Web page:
MARTIN CRANIE added his name to an illustrious list when he made his senior Saints debut at Stamford Bridge.

In the process he became one of the youngest players to make their first post-war start for the club.

Yeovil-born Cranie, who is in his first year as an academy scholar at St Mary's, was only 17 years and 218 days old when he ran out to face the multi-millionaires of Chelsea.

Only three players have made their first post-war start for Saints at a younger age - and all of those went on to enjoy great careers which included full England honours.

Danny Wallace was only 16 years and 314 days when he played at Old Trafford in 1980 and Martin Chivers 17 years and 103 days when he first played in 1962.

And Mick Channon was just 17 years and 185 days when he scored on his debut against Bristol City in 1966.

Saints legend Terry Paine was a week short of his 18th birthday when he made his bow in 1957 while current midfielder Matt Oakley was 17 years and nine months old when he first played in 1995.

Even Alan Shearer, who fired a hat-trick on his full debut for Saints against Arsenal in April 1988, was older than Cranie at 17 years and 229 days when he first played as a sub against Chelsea in March of that year.

Danny Higginbotham has rallied behind Martin Cranie and promised "he'll get better and better."

Cranie made his Saints debut at Stamford Bridge on Saturday aged just 17 but was unfortunate enough to score an own goal in the 4-0 defeat.

It was a heartbreaking moment for the England under-18 international in what was a highly promising display.

But Higginbotham said: "Martin was alright after the game because everybody thought he'd played well.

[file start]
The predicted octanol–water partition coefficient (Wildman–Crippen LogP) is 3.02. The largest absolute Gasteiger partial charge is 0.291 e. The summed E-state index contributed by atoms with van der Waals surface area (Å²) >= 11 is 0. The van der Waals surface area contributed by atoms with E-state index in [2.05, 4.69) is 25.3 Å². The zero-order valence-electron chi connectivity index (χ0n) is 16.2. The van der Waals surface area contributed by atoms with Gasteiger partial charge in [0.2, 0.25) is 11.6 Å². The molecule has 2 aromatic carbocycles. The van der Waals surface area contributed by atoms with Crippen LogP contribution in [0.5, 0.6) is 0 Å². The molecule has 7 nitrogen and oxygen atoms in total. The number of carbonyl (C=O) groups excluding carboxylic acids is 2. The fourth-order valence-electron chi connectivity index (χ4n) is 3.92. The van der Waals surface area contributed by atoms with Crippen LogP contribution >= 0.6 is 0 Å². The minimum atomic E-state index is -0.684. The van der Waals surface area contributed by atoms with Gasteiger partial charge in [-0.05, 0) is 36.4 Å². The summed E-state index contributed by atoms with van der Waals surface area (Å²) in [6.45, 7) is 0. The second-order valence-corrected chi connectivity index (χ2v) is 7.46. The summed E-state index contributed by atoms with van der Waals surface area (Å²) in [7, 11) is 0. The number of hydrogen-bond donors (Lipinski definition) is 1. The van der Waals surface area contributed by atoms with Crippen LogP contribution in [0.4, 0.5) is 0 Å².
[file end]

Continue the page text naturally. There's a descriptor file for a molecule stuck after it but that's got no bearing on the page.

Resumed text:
"As soon as he came in the dressing room all the lads have told him that he did well because he did.

"He's a young lad and may have got the own goal but he played brilliantly.

"For a young lad to come in against a team like Chelsea and play like he did, he's got nothing to be ashamed about.

"At 17 it's such a hard place to make your debut but he acquitted himself very well - he's another good player coming through the ranks.

"Things like the own goal happen in football - he challenged for the ball and it's unfortunate the way it's come off his head.

"But he's a very good footballer and he's just going to keep getting better and better."

Higginbotham added: "He's trained with us a few times and represented England at various levels and I'm sure it was a great experience for him.

"The greatest compliment you can pay him is that he didn't look out of place. He looked very, very comfortable.

"The good thing about young players when they come into the team is that they just enjoy the game."

Cranie was also backed by Paul Sturrock - the man who decided to blood the youngster, who favours playing on the right, on the left side.

The Saints boss said: "It was a hard debut to give anybody. He is a 17-year-old who had played on Thursday with the (England) under-18s.

"Cranie is basically a right-back or centre-half, but the problem we had all week is that I was going to Chelsea 4-4-2 and then we had two key injuries, Pahars and McCann, so we had to change something and have a look at something."